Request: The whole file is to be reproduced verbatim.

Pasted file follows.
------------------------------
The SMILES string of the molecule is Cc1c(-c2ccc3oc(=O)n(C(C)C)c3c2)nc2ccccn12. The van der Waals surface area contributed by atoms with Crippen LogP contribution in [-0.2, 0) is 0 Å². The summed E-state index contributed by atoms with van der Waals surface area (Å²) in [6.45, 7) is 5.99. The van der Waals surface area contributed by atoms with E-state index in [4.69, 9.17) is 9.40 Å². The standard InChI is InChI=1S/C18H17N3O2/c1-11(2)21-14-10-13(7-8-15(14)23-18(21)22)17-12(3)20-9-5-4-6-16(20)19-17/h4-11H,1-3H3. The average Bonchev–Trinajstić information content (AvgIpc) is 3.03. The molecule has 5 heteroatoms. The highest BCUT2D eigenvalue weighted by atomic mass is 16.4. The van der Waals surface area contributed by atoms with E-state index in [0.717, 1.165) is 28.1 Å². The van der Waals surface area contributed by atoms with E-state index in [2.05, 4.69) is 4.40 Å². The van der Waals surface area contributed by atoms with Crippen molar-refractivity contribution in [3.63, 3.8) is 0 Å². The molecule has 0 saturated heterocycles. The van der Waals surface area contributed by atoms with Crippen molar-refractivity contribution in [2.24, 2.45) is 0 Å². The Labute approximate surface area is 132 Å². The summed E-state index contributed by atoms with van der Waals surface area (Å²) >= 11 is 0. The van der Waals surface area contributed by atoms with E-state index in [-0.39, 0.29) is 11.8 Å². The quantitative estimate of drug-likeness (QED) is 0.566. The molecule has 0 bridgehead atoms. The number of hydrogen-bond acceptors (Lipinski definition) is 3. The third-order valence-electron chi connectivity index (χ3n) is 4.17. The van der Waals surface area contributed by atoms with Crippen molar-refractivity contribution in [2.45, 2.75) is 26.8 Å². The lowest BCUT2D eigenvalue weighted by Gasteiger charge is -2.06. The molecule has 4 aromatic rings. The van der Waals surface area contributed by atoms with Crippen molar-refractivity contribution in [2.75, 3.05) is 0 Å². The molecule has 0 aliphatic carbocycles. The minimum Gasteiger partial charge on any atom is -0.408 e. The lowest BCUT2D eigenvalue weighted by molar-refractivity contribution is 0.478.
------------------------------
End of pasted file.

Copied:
The SMILES string of the molecule is Cc1c(-c2ccc3oc(=O)n(C(C)C)c3c2)nc2ccccn12. The van der Waals surface area contributed by atoms with Crippen LogP contribution in [-0.2, 0) is 0 Å². The summed E-state index contributed by atoms with van der Waals surface area (Å²) in [6.45, 7) is 5.99. The van der Waals surface area contributed by atoms with E-state index in [4.69, 9.17) is 9.40 Å². The standard InChI is InChI=1S/C18H17N3O2/c1-11(2)21-14-10-13(7-8-15(14)23-18(21)22)17-12(3)20-9-5-4-6-16(20)19-17/h4-11H,1-3H3. The average Bonchev–Trinajstić information content (AvgIpc) is 3.03. The molecule has 5 heteroatoms. The highest BCUT2D eigenvalue weighted by atomic mass is 16.4. The van der Waals surface area contributed by atoms with E-state index in [0.717, 1.165) is 28.1 Å². The van der Waals surface area contributed by atoms with E-state index in [2.05, 4.69) is 4.40 Å². The van der Waals surface area contributed by atoms with Crippen molar-refractivity contribution in [3.63, 3.8) is 0 Å². The molecule has 0 saturated heterocycles. The van der Waals surface area contributed by atoms with Crippen molar-refractivity contribution in [2.24, 2.45) is 0 Å². The Labute approximate surface area is 132 Å². The summed E-state index contributed by atoms with van der Waals surface area (Å²) >= 11 is 0. The van der Waals surface area contributed by atoms with E-state index in [-0.39, 0.29) is 11.8 Å². The quantitative estimate of drug-likeness (QED) is 0.566. The molecule has 0 bridgehead atoms. The number of hydrogen-bond acceptors (Lipinski definition) is 3. The third-order valence-electron chi connectivity index (χ3n) is 4.17. The van der Waals surface area contributed by atoms with Crippen molar-refractivity contribution in [2.45, 2.75) is 26.8 Å². The lowest BCUT2D eigenvalue weighted by Gasteiger charge is -2.06. The molecule has 4 aromatic rings. The van der Waals surface area contributed by atoms with Crippen molar-refractivity contribution in [2.75, 3.05) is 0 Å². The molecule has 0 aliphatic carbocycles. The minimum Gasteiger partial charge on any atom is -0.408 e. The lowest BCUT2D eigenvalue weighted by molar-refractivity contribution is 0.478.